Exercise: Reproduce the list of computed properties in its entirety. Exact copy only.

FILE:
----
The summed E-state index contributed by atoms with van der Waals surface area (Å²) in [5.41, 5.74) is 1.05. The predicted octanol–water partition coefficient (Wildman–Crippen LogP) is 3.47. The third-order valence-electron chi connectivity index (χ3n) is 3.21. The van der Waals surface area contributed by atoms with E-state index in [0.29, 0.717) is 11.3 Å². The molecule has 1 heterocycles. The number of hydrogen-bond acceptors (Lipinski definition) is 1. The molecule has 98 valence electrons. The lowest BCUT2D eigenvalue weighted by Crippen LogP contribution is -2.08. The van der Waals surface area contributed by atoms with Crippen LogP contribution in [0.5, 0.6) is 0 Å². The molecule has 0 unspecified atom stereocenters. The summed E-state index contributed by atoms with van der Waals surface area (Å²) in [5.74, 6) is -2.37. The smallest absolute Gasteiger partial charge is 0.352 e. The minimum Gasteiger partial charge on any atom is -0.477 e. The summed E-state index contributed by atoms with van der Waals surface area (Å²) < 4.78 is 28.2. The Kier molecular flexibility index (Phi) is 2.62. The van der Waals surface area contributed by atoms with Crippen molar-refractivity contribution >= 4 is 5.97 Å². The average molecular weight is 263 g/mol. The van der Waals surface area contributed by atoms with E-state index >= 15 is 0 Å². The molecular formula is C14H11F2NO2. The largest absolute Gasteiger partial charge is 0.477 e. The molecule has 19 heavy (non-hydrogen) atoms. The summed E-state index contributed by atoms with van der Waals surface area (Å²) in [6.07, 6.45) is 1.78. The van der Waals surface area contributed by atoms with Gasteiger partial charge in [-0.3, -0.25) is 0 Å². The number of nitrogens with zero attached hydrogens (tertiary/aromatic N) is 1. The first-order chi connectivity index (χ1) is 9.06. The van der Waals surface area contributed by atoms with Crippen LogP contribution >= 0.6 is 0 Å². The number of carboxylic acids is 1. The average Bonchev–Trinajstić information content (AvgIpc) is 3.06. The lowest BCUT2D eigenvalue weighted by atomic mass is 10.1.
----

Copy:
The summed E-state index contributed by atoms with van der Waals surface area (Å²) in [5.41, 5.74) is 1.05. The predicted octanol–water partition coefficient (Wildman–Crippen LogP) is 3.47. The third-order valence-electron chi connectivity index (χ3n) is 3.21. The van der Waals surface area contributed by atoms with E-state index in [0.29, 0.717) is 11.3 Å². The molecule has 1 heterocycles. The number of hydrogen-bond acceptors (Lipinski definition) is 1. The molecule has 98 valence electrons. The lowest BCUT2D eigenvalue weighted by Crippen LogP contribution is -2.08. The van der Waals surface area contributed by atoms with Crippen LogP contribution in [0.5, 0.6) is 0 Å². The molecule has 0 unspecified atom stereocenters. The summed E-state index contributed by atoms with van der Waals surface area (Å²) in [5.74, 6) is -2.37. The smallest absolute Gasteiger partial charge is 0.352 e. The minimum Gasteiger partial charge on any atom is -0.477 e. The summed E-state index contributed by atoms with van der Waals surface area (Å²) < 4.78 is 28.2. The Kier molecular flexibility index (Phi) is 2.62. The van der Waals surface area contributed by atoms with Crippen molar-refractivity contribution >= 4 is 5.97 Å². The average molecular weight is 263 g/mol. The van der Waals surface area contributed by atoms with E-state index >= 15 is 0 Å². The molecular formula is C14H11F2NO2. The largest absolute Gasteiger partial charge is 0.477 e. The molecule has 19 heavy (non-hydrogen) atoms. The summed E-state index contributed by atoms with van der Waals surface area (Å²) in [6.07, 6.45) is 1.78. The van der Waals surface area contributed by atoms with Gasteiger partial charge in [-0.3, -0.25) is 0 Å². The number of nitrogens with zero attached hydrogens (tertiary/aromatic N) is 1. The first-order chi connectivity index (χ1) is 9.06. The van der Waals surface area contributed by atoms with Crippen LogP contribution >= 0.6 is 0 Å². The number of carboxylic acids is 1. The average Bonchev–Trinajstić information content (AvgIpc) is 3.06. The lowest BCUT2D eigenvalue weighted by atomic mass is 10.1.